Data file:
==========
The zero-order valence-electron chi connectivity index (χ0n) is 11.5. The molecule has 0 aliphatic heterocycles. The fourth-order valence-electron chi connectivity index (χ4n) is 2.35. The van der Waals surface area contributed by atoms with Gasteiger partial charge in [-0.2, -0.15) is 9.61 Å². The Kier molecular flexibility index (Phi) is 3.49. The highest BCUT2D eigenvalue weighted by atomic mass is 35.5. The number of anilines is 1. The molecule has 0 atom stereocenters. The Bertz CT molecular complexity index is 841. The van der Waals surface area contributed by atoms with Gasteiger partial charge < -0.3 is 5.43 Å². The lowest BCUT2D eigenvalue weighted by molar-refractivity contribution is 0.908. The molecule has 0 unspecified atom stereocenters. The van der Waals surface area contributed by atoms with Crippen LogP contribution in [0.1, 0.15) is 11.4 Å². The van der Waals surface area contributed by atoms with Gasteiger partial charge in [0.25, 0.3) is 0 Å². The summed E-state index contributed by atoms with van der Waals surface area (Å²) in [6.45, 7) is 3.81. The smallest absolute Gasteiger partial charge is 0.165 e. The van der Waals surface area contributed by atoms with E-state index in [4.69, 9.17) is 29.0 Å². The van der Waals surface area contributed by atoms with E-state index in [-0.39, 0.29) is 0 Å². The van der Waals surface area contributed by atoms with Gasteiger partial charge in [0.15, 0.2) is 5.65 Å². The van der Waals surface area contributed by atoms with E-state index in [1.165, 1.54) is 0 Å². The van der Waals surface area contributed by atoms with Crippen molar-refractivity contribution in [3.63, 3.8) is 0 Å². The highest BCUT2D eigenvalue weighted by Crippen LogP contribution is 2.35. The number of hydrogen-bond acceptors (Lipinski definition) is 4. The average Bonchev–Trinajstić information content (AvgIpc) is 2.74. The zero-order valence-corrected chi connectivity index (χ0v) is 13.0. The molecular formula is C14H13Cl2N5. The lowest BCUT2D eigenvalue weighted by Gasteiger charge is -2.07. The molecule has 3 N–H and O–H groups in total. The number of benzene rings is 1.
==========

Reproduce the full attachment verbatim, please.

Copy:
The zero-order valence-electron chi connectivity index (χ0n) is 11.5. The molecule has 0 aliphatic heterocycles. The fourth-order valence-electron chi connectivity index (χ4n) is 2.35. The van der Waals surface area contributed by atoms with Gasteiger partial charge in [-0.2, -0.15) is 9.61 Å². The Kier molecular flexibility index (Phi) is 3.49. The highest BCUT2D eigenvalue weighted by atomic mass is 35.5. The number of anilines is 1. The molecule has 0 atom stereocenters. The Bertz CT molecular complexity index is 841. The van der Waals surface area contributed by atoms with Gasteiger partial charge < -0.3 is 5.43 Å². The lowest BCUT2D eigenvalue weighted by molar-refractivity contribution is 0.908. The molecule has 0 unspecified atom stereocenters. The van der Waals surface area contributed by atoms with Crippen LogP contribution in [0.1, 0.15) is 11.4 Å². The van der Waals surface area contributed by atoms with Gasteiger partial charge in [0.25, 0.3) is 0 Å². The summed E-state index contributed by atoms with van der Waals surface area (Å²) in [6.45, 7) is 3.81. The smallest absolute Gasteiger partial charge is 0.165 e. The van der Waals surface area contributed by atoms with E-state index in [4.69, 9.17) is 29.0 Å². The van der Waals surface area contributed by atoms with E-state index in [-0.39, 0.29) is 0 Å². The van der Waals surface area contributed by atoms with Gasteiger partial charge in [0.15, 0.2) is 5.65 Å². The van der Waals surface area contributed by atoms with E-state index in [1.165, 1.54) is 0 Å². The van der Waals surface area contributed by atoms with Crippen molar-refractivity contribution in [3.63, 3.8) is 0 Å². The highest BCUT2D eigenvalue weighted by Crippen LogP contribution is 2.35. The number of hydrogen-bond acceptors (Lipinski definition) is 4. The average Bonchev–Trinajstić information content (AvgIpc) is 2.74. The zero-order valence-corrected chi connectivity index (χ0v) is 13.0. The molecular formula is C14H13Cl2N5. The lowest BCUT2D eigenvalue weighted by Gasteiger charge is -2.07. The molecule has 3 N–H and O–H groups in total. The number of benzene rings is 1.